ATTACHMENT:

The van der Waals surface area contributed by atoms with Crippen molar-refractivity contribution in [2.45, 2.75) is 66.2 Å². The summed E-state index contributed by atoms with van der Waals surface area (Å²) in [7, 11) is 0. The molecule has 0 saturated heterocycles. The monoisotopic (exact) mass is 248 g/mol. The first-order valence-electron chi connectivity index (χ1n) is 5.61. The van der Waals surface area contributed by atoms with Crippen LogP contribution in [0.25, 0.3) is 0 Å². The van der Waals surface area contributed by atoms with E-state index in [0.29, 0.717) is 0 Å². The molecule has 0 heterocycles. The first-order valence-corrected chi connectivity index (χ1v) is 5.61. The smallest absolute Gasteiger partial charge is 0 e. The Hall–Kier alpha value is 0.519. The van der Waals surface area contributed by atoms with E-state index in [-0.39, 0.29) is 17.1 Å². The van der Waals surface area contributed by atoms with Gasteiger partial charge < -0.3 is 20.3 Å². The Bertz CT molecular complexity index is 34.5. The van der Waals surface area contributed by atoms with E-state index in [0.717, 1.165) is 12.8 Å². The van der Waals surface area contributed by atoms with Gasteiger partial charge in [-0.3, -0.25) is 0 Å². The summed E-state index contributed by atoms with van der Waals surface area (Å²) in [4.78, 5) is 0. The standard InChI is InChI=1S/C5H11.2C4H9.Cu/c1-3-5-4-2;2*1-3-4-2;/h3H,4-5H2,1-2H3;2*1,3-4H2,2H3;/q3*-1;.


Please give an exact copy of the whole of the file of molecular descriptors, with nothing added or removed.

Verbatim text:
The van der Waals surface area contributed by atoms with Crippen molar-refractivity contribution in [2.45, 2.75) is 66.2 Å². The summed E-state index contributed by atoms with van der Waals surface area (Å²) in [7, 11) is 0. The molecule has 0 saturated heterocycles. The monoisotopic (exact) mass is 248 g/mol. The first-order valence-electron chi connectivity index (χ1n) is 5.61. The van der Waals surface area contributed by atoms with Crippen LogP contribution in [0.25, 0.3) is 0 Å². The van der Waals surface area contributed by atoms with E-state index in [0.29, 0.717) is 0 Å². The molecule has 0 heterocycles. The first-order valence-corrected chi connectivity index (χ1v) is 5.61. The smallest absolute Gasteiger partial charge is 0 e. The Hall–Kier alpha value is 0.519. The van der Waals surface area contributed by atoms with E-state index in [-0.39, 0.29) is 17.1 Å². The van der Waals surface area contributed by atoms with Gasteiger partial charge < -0.3 is 20.3 Å². The Bertz CT molecular complexity index is 34.5. The van der Waals surface area contributed by atoms with E-state index in [0.717, 1.165) is 12.8 Å². The van der Waals surface area contributed by atoms with Gasteiger partial charge in [-0.3, -0.25) is 0 Å². The summed E-state index contributed by atoms with van der Waals surface area (Å²) in [4.78, 5) is 0. The standard InChI is InChI=1S/C5H11.2C4H9.Cu/c1-3-5-4-2;2*1-3-4-2;/h3H,4-5H2,1-2H3;2*1,3-4H2,2H3;/q3*-1;.